The P&S Journal: Spring 1998, Vol.18, No.2
Alumni News and Notes
'81 Leads the Pack: A Class Operation
Last year the Class of 1981 reached a historic high watermark: 72 of its members, almost half the class, contributed to the Annual Fund, surpassing the closest contender by six. This year the class hopes to do better yet, predicted the proud ringleaders, powerhouse co-class chairs Ron Cohen and Mathis Kirby.
To hear Ron Cohen tell it, the closeness and commitment was there from the start, just waiting to be tapped. “We had a tremendous sense of class unity and still do,” says Cohen, “fueled by our enjoyment of and pride in each other’s skills and talents.” He recalled that “our immediate predecessors so impressed the faculty that we initially labored a bit to find ourselves and get out from under their shadow. I think that actually helped forge our class identity and challenged us to achieve.” The real payoff for Cohen is the kind of doctors they became. “If I or anyone in my family needed a physician, I’d go to my classmates first.”
Active with the Bard Hall Players, Cohen has “always been impressed by what people can do when they put their hearts and minds and talents together.”
Co-chair Mathis Kirby concurs: “I’m far closer to my medical school class than I am to any of my college or high school friends.” Maybe it’s the sense of having gone through a rite of passage together. Maybe it’s the collective sense of relief at having reached for a difficult goal and achieved it. “Pre-meds are so driven they sometimes put on blinders but once you get into medical school, as hard as it is, there’s almost a feeling of relief. You might as well enjoy the challenge.” She fondly recalls strenuous, albeit mutually supportive, group study sessions with Cohen and other friends in Bard Hall capped off by a regular midnight viewing of “The Twilight Zone.” Sports were her favorite way to unwind, especially squash and basketball played with classmates in the gym.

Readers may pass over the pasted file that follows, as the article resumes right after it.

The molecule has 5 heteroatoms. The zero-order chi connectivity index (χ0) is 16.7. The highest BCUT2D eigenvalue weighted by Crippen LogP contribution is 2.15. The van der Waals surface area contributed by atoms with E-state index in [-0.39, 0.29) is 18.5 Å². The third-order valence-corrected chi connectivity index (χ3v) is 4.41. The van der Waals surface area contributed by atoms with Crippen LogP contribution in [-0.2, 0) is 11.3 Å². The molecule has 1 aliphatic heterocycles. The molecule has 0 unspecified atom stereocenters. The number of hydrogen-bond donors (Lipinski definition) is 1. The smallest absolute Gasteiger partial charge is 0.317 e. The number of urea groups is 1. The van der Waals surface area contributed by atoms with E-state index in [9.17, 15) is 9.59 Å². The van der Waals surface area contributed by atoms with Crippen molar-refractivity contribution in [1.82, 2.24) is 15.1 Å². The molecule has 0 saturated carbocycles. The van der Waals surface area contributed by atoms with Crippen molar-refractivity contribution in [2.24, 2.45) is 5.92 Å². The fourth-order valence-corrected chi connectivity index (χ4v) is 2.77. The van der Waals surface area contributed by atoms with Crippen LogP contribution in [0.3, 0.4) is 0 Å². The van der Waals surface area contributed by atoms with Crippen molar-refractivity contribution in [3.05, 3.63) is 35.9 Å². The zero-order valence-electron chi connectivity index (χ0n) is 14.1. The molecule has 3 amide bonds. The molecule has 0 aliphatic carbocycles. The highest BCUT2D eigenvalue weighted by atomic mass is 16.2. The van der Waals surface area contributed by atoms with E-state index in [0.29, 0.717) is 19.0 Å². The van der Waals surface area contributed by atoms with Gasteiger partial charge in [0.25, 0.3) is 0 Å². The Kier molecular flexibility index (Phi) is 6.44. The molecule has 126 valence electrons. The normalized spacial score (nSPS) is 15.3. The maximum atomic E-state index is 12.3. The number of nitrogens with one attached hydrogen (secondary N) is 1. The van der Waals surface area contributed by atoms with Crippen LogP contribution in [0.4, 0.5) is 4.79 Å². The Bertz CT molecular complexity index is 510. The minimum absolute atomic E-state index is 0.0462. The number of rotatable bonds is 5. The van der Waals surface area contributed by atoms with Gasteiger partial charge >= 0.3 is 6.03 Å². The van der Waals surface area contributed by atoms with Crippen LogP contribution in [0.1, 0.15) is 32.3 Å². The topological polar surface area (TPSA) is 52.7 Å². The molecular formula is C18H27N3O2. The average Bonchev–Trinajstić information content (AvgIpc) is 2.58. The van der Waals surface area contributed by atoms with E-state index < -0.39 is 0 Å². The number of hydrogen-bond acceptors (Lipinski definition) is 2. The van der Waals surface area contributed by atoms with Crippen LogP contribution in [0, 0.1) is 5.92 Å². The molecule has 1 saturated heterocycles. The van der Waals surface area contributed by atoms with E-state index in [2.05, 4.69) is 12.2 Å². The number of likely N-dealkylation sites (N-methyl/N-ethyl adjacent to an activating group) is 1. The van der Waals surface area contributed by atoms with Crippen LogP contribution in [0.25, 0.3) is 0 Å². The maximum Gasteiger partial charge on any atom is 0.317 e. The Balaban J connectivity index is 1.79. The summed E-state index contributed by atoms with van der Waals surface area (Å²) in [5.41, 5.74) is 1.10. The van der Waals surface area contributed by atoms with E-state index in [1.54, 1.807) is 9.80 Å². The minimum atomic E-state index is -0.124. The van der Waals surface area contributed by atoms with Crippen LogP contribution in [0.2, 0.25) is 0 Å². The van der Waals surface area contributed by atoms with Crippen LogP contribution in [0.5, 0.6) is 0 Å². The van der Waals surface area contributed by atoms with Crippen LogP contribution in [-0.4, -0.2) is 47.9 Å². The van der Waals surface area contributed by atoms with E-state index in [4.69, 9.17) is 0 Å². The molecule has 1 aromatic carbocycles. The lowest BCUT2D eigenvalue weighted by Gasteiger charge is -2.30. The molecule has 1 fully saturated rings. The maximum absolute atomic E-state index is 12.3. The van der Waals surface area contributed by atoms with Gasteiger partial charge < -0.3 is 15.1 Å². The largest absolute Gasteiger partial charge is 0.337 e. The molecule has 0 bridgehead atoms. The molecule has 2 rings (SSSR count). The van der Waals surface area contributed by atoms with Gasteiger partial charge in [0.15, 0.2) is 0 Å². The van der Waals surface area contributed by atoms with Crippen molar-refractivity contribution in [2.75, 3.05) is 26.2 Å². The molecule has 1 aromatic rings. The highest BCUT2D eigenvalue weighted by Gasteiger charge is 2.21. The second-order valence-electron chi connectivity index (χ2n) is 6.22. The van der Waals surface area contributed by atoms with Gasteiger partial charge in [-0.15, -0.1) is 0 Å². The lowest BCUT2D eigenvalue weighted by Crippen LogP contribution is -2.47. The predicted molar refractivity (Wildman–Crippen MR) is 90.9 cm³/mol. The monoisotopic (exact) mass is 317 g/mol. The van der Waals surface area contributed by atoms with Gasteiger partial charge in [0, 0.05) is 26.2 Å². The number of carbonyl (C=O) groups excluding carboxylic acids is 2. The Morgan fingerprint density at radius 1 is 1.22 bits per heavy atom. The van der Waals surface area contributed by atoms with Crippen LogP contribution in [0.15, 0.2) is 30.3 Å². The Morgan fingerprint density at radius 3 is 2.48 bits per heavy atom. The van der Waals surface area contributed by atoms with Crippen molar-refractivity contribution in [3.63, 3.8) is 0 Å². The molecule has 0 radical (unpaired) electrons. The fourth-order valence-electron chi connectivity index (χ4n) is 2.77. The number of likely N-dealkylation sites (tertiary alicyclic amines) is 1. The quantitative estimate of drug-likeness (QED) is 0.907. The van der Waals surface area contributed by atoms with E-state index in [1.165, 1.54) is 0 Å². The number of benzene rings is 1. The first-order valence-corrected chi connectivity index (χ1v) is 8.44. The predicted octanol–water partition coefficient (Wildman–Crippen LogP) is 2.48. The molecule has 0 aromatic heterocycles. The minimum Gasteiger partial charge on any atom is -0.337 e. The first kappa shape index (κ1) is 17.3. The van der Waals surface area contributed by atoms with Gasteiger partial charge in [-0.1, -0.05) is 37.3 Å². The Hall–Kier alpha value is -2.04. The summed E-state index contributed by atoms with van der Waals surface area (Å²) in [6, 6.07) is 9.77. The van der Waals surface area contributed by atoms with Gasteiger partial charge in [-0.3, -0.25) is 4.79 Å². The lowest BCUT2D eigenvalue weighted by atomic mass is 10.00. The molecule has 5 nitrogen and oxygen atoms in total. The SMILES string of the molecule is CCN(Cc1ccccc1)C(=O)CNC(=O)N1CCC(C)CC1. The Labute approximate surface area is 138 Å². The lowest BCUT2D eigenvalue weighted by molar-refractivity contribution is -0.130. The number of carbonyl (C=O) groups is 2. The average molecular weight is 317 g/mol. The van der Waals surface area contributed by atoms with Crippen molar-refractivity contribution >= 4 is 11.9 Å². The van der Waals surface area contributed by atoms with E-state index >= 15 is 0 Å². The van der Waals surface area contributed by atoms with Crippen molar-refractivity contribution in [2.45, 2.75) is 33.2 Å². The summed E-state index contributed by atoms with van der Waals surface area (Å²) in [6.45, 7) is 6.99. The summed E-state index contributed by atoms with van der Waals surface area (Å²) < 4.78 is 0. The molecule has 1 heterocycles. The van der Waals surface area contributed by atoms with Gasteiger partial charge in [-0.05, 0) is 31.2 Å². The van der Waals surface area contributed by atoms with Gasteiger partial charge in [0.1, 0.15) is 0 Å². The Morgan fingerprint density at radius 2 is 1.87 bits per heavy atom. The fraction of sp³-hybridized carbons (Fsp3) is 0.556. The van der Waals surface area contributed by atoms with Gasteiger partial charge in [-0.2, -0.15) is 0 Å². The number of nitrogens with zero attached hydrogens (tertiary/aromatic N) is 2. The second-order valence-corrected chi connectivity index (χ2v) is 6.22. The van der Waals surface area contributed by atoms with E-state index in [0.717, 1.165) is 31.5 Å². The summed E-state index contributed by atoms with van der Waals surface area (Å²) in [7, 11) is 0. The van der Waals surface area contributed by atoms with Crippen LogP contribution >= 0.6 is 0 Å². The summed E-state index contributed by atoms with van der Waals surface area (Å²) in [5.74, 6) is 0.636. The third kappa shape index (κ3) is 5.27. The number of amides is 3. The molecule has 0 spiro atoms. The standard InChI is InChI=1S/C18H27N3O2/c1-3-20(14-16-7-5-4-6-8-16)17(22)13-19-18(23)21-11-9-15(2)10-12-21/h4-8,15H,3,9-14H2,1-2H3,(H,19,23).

The late Eugene S. Mayer’64, who led his class to glory in the game of giving, once acknowledged that he felt something like a coach rallying the team. Both Kirby and Cohen believe in the virtues of team effort or, as she puts it, “a sense of being in this together.” Her mother, a committed alumna fund-raiser for Harvard Law School, inspired Kirby to do the same for P&S. Despite her busy schedule as assistant professor of anesthesiology at the Medical College of Virginia at Richmond and mother of two, she makes the time to co-author fund letters “as a way to keep in touch with old friends.”
Founding president and CEO of Acorda, an early stage biotechnology company, Ron Cohen brings his considerable entrepreneurial talents to the P&S cause, also serving on the Columbia-Presbyterian Health Sciences Advisory Council and as a chair of its Basic Sciences Committee. Just as he tries to foster a gut-level sense of vested interest in his clients, vendors, and collaborators, so too does he appeal to a feeling of loyalty when communicating with classmates. Furthermore, he sees supporting P&S as “a solid investment in our educational franchise. We all benefit in numerous ways from the school’s continuing strength and its ever rising reputation.”
“It’s a lot of fun to take the relatively little time and trouble to personalize fund letters to classmates,” says Kirby. “It’s also satisfying,” says Cohen, “to feel that you’re contributing to something larger than yourself, something worthwhile that will ultimately benefit society and you.” Urging other class chairs to do the same, he also cautions classes that accept his challenge: “It will be the intention of the Class of 1981 to consistently come out at the top of the list, regardless!”
As Cohen readily admits: “If we didn’t enjoy some element of competitiveness we probably never would have gotten into P&S.”